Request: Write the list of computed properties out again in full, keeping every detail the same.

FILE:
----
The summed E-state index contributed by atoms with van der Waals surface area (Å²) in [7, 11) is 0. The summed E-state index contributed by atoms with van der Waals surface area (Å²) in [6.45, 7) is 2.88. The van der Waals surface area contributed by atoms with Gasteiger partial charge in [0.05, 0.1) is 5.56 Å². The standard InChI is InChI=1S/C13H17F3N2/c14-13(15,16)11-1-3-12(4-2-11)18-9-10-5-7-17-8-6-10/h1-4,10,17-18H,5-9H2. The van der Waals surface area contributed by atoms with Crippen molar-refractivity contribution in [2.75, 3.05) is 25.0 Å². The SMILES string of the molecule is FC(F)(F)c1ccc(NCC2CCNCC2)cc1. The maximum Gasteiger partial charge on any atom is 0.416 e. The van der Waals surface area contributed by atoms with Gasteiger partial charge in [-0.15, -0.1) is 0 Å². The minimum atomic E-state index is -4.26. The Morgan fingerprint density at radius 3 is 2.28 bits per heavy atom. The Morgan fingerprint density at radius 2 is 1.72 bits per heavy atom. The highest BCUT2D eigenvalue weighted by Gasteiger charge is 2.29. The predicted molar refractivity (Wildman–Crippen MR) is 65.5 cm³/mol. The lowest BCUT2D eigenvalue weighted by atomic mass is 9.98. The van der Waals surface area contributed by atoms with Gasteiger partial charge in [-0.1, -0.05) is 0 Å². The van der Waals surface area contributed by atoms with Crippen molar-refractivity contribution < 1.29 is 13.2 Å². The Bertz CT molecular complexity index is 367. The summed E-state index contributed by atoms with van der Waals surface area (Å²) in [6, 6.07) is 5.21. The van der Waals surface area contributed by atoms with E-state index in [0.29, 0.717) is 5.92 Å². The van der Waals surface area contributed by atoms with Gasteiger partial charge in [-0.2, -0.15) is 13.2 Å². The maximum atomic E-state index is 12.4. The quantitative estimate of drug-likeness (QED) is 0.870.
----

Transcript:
The summed E-state index contributed by atoms with van der Waals surface area (Å²) in [7, 11) is 0. The summed E-state index contributed by atoms with van der Waals surface area (Å²) in [6.45, 7) is 2.88. The van der Waals surface area contributed by atoms with Gasteiger partial charge in [0.05, 0.1) is 5.56 Å². The standard InChI is InChI=1S/C13H17F3N2/c14-13(15,16)11-1-3-12(4-2-11)18-9-10-5-7-17-8-6-10/h1-4,10,17-18H,5-9H2. The van der Waals surface area contributed by atoms with Crippen molar-refractivity contribution in [2.75, 3.05) is 25.0 Å². The SMILES string of the molecule is FC(F)(F)c1ccc(NCC2CCNCC2)cc1. The maximum Gasteiger partial charge on any atom is 0.416 e. The van der Waals surface area contributed by atoms with Gasteiger partial charge in [-0.15, -0.1) is 0 Å². The minimum atomic E-state index is -4.26. The Morgan fingerprint density at radius 3 is 2.28 bits per heavy atom. The Morgan fingerprint density at radius 2 is 1.72 bits per heavy atom. The highest BCUT2D eigenvalue weighted by Gasteiger charge is 2.29. The predicted molar refractivity (Wildman–Crippen MR) is 65.5 cm³/mol. The lowest BCUT2D eigenvalue weighted by atomic mass is 9.98. The van der Waals surface area contributed by atoms with Gasteiger partial charge in [-0.1, -0.05) is 0 Å². The van der Waals surface area contributed by atoms with Crippen molar-refractivity contribution < 1.29 is 13.2 Å². The Bertz CT molecular complexity index is 367. The summed E-state index contributed by atoms with van der Waals surface area (Å²) in [6, 6.07) is 5.21. The van der Waals surface area contributed by atoms with E-state index in [0.29, 0.717) is 5.92 Å². The van der Waals surface area contributed by atoms with Gasteiger partial charge in [-0.2, -0.15) is 13.2 Å². The maximum atomic E-state index is 12.4. The quantitative estimate of drug-likeness (QED) is 0.870.